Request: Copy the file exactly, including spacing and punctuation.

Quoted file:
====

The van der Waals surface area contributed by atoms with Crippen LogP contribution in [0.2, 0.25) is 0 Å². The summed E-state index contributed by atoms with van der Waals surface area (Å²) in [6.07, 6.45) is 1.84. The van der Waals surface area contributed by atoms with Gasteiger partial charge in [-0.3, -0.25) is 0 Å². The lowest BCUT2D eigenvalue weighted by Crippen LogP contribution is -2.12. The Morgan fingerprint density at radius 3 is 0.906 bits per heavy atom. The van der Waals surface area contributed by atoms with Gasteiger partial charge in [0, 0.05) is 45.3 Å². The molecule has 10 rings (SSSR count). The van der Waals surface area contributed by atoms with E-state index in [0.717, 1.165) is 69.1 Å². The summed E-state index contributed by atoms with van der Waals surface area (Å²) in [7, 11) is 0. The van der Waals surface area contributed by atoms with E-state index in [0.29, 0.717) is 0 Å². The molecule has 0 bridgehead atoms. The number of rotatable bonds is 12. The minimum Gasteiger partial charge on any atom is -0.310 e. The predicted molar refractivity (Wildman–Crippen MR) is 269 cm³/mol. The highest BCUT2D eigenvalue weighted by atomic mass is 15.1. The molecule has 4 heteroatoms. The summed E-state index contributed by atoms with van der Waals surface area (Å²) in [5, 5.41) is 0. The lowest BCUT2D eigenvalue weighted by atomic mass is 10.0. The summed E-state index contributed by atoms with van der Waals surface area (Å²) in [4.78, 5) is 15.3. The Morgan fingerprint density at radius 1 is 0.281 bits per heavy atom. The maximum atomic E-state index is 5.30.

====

The van der Waals surface area contributed by atoms with Crippen LogP contribution in [0.2, 0.25) is 0 Å². The summed E-state index contributed by atoms with van der Waals surface area (Å²) in [6.07, 6.45) is 1.84. The van der Waals surface area contributed by atoms with Gasteiger partial charge in [-0.3, -0.25) is 0 Å². The lowest BCUT2D eigenvalue weighted by Crippen LogP contribution is -2.12. The Morgan fingerprint density at radius 3 is 0.906 bits per heavy atom. The van der Waals surface area contributed by atoms with Gasteiger partial charge in [0, 0.05) is 45.3 Å². The molecule has 10 rings (SSSR count). The van der Waals surface area contributed by atoms with E-state index in [0.717, 1.165) is 69.1 Å². The summed E-state index contributed by atoms with van der Waals surface area (Å²) in [7, 11) is 0. The van der Waals surface area contributed by atoms with E-state index in [0.29, 0.717) is 0 Å². The molecule has 0 bridgehead atoms. The number of rotatable bonds is 12. The minimum Gasteiger partial charge on any atom is -0.310 e. The predicted molar refractivity (Wildman–Crippen MR) is 269 cm³/mol. The highest BCUT2D eigenvalue weighted by atomic mass is 15.1. The molecule has 4 heteroatoms. The summed E-state index contributed by atoms with van der Waals surface area (Å²) in [5, 5.41) is 0. The lowest BCUT2D eigenvalue weighted by atomic mass is 10.0. The summed E-state index contributed by atoms with van der Waals surface area (Å²) in [4.78, 5) is 15.3. The Morgan fingerprint density at radius 1 is 0.281 bits per heavy atom. The maximum atomic E-state index is 5.30.